But then there was a small boy, who managed to make his way into the shop. He was having a tough time to decide, so I suggested All-Star Superman #1, because, well, it really is Superman done well.

That's really all the small children I saw. I wanted to take my six-year-old cousin, but his mom was being very anal, and he was with his friend at the time, who had half his head stuck in that gameboy of his.

So, going to the shop myself, I was limited to three free comics. Here they are:

1) Transformers: Animated-- Aside from the blurriness, it told everything right, from the Autobot-human interactions to the characters themselves. it's a perfect entry point for children into the franchise, although maybe not so much comic-wise. It kind of annoyed me that the panels (which were screen caps from the animated show) were so blurry, but for approximately zero cents, there is no way that I'm complaining.

2) Top Cow's Broken Trinity: Prelude-- It's a nice small story from the perspective of a journalist. The writer cleverly used her to tell us all about the Top Cow Universe that we need to know, but this didn't really get me excited about the "Broken Trinity" event that's coming up. I do like Phil Hester as an artist, but that's really all the enthusiasm I have for Top Cow. I just got this to see what I'm missing out on the indie side.

Speaking of indies, why didn't Vertigo release a Free Comic book? I would've been on that like cute on Tiny Titans.

3) And yes, Tiny Titans was my last free comic! It was really fun and awesome, and I love how the Titans universe translated into an ultra-cute universe. My favorite was the dialogue-less "Beast Boy meets a puppy" short story. That was just wonderful.

A book I'd ANTI-recommend would be the X-Men free comic. I really don't understand why Pornface McGee is still working for the industry, and for a children's event, no less.

Oh wait, yes I do. It's because most of fandom is totally fine with all his pornface, and, well, you can't blame them. As long as the women are pretty, most comics fans won't complain if they're anatomically hideous, blatantly traced, in the middle of orgasm every other panel, or emotively inappropriate.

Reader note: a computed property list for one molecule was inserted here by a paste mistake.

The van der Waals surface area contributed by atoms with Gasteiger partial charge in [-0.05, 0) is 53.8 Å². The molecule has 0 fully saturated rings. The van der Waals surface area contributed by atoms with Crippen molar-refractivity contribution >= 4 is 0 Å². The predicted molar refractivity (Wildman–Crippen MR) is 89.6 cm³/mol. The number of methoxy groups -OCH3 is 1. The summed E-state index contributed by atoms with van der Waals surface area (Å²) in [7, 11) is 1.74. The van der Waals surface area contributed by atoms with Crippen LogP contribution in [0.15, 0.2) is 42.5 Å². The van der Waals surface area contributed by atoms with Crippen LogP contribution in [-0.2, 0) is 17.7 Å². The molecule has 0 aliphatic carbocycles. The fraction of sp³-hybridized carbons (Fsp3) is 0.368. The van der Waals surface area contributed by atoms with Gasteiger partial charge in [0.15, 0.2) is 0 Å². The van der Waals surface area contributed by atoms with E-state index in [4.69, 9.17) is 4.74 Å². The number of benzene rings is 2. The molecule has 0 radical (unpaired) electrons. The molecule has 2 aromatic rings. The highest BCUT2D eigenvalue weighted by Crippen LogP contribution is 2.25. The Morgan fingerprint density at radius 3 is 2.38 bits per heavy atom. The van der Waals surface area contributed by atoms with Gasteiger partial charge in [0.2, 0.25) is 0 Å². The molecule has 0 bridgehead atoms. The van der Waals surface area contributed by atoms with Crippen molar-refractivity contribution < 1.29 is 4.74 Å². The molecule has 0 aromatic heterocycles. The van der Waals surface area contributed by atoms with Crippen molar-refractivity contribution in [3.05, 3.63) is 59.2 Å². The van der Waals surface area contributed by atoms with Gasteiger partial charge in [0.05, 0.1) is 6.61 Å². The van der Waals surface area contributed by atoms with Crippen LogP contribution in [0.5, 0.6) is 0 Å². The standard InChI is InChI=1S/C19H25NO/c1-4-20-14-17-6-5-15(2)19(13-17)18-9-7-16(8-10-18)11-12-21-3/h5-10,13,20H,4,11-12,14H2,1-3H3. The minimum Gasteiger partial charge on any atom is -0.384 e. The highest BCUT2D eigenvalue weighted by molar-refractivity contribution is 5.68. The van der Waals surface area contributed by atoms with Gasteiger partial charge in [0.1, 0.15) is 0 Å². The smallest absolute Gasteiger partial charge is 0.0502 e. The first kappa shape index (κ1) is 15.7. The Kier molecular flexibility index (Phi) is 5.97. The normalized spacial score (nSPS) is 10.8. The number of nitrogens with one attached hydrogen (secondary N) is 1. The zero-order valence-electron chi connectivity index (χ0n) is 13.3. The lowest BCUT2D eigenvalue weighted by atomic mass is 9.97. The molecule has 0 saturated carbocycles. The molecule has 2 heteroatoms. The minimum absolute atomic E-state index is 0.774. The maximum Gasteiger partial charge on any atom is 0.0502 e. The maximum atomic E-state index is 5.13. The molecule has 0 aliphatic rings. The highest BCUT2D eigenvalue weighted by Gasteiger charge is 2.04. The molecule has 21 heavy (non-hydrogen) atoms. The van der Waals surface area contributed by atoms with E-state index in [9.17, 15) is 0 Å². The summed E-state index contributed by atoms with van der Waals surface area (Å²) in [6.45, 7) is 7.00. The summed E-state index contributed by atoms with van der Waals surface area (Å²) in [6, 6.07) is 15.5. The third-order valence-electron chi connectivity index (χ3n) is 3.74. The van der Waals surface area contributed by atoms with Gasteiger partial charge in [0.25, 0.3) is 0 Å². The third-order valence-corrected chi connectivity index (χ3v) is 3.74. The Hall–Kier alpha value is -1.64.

But enough about porn. Let's talk comics. I also got DC Universe #0, because I didn't go to the shop this Wednesday, postponing it for today. This event preview, in my opinion, is actually better than Marvel's event preview, in that it attempts to tell a story, and isn't just an uninspiring history lesson. It's worse however, in that it costs money.

Cash money, and on Free Comic Book Day, that's an even worse stigma.

But not a bad enough stigma to bring down the day! This year's FCBD was on the whole fun and interesting, and I'm glad I went, although I regret not having told other people.

So maybe I'm missing out on a free comic that you liked? Don't be afraid to tell me all about it.

Maybe FCBD brought some new people to your regular shop, or maybe you yourself were new? How was the experience?

Because no force can bring people together stronger than free stuff.

Fly! Be Free!

Tomorrow is free comic book day, kids!

Head over to your friendly neighborhood comics shop for special *free* comics!

My store's limiting me to three per person, which is totally all right by me. A free comic's a free comic after all.

So don't forget guys, and have a great Free Comic Book Day!

A post is forthcoming on what's going on with the blog this month.
Related Posts Plugin for WordPress, Blogger...

Stats a-go-go